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Arts and Entertainment

Ignacio arts center reaches for the sky

Towering walls, trusses take shape in heart of downtown
From left, Tony Blevins of IDR Contracting, Dancing Spirit executive director Kasey Correia, volunteer Tammie Winterhawk, adult pottery teacher Shawna Hein and Todd Gaver of Clearheart Designs stand inside the new Dancing Spirit Center for the Arts that is under construction on Goddard Avenue in Ignacio on Friday, Feb. 16. (Jerry McBride/Durango Herald)

IGNACIO – Visitors unfamiliar with the town of Ignacio may feel like they stepped back in time as they drive along Goddard Avenue, the town’s main thoroughfare.

Single-story buildings made of adobe, wood and brick line both sides of the drag. While some structures have been renovated and refreshed over the decades, others bear the marks of time, with cracks and weathered facades.

Dancing Spirt Community Arts Center funders

Colorado Gives

Gates Family Foundation

Colorado Housing Collection

Boettcher Foundation

Impact Development Fund

Renaissance Charitable Foundation

Southwest Community Foundation

Helen Frankenthaler Climate Initiative

Durango Area Tourism


Colorado Creative Industries

First Southwest Bank

Town of Ignacio

Individual community donors

As Ignacio's economy has flourished, more modern structures like a grocery store, public library and buildings constructed by the Southern Ute Indian Tribe have blended with traditional Southwestern architecture, enriching the town's diverse architectural narrative.

The latest addition to this evolving tapestry is the beginnings of a 4,000-square-foot arts center anchored in the heart of downtown Ignacio at 465 Goddard Ave., across from the library and less than a block from Farmers Fresh Market.

The center, with an estimated price tag of $2 million, which includes the property, represents a significant undertaking for Dancing Spirit Community Arts Center, a small nonprofit working to weave arts and culture into the fabric of Ignacio’s identity.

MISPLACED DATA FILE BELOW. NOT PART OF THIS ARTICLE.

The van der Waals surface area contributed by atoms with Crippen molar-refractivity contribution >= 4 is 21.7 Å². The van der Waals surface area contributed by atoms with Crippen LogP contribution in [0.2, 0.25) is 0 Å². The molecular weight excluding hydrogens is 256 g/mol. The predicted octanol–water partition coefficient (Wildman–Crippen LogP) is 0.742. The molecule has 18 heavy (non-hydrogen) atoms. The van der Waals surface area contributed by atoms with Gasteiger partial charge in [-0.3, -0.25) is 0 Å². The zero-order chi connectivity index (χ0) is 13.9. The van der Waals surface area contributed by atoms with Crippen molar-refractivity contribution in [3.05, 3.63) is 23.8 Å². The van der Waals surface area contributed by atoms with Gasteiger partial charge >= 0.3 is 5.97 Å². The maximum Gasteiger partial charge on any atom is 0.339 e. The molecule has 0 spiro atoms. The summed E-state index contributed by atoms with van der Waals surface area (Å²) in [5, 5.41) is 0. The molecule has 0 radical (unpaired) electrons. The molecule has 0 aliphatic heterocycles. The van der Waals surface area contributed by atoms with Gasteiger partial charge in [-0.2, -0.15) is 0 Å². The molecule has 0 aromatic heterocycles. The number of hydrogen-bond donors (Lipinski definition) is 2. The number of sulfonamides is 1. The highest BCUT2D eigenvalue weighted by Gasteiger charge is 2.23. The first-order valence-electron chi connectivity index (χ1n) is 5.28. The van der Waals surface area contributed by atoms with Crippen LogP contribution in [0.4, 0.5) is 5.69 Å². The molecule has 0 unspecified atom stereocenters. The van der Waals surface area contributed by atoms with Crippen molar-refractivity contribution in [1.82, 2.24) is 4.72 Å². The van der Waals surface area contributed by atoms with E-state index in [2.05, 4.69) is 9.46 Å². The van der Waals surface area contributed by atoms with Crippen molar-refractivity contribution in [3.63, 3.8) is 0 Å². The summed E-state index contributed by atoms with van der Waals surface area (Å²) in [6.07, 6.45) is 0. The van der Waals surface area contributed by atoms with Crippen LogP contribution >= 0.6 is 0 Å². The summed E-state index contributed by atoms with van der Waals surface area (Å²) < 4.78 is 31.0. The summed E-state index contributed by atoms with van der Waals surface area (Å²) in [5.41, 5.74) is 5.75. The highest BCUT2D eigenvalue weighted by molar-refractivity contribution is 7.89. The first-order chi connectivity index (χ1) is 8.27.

“It’s going to elevate our community. It’s a big ‘toochie’ deal,” said Dancing Spirit executive director Kasey Correia, using a word she plugs in when other words escape her.

Not only will it be a gathering place for the community, but it will bring artists and others who appreciate the arts to town from surrounding communities, including Durango, she said.

Kasey Correia, executive director of Dancing Spirit, and Todd Gaver, of Clearheart Designs, hold up a drawing of the new Dancing Spirit Center for the Arts on Friday, Feb. 16. (Jerry McBride/Durango Herald)

Dancing Spirit began in 2010 as an artists co-op. Since then, it has moved several times, always with an eye on finding a permanent home. Its current location is at the Blue Gallery and the ELHI center, a former elementary school that has been converted into office space and an education and community center.

Dancing Spirit held a half-dozen fundraisers, applied for about two dozen grants and solicited donations from community members until it raised enough money to purchase a prime piece of real estate in the center of town in early 2022.

The nonprofit held a ceremonial groundbreaking in April 2022 and officially broke ground in June 2023, but it had to shut down construction for several months for a code review and to raise additional funds.

Tony Blevins of IDR Contracting, the general contractor of the new Dancing Spirit Center for the Arts, talks about the construction of the project on Goddard Avenue in Ignacio on Friday, Feb. 16. (Jerry McBride/Durango Herald)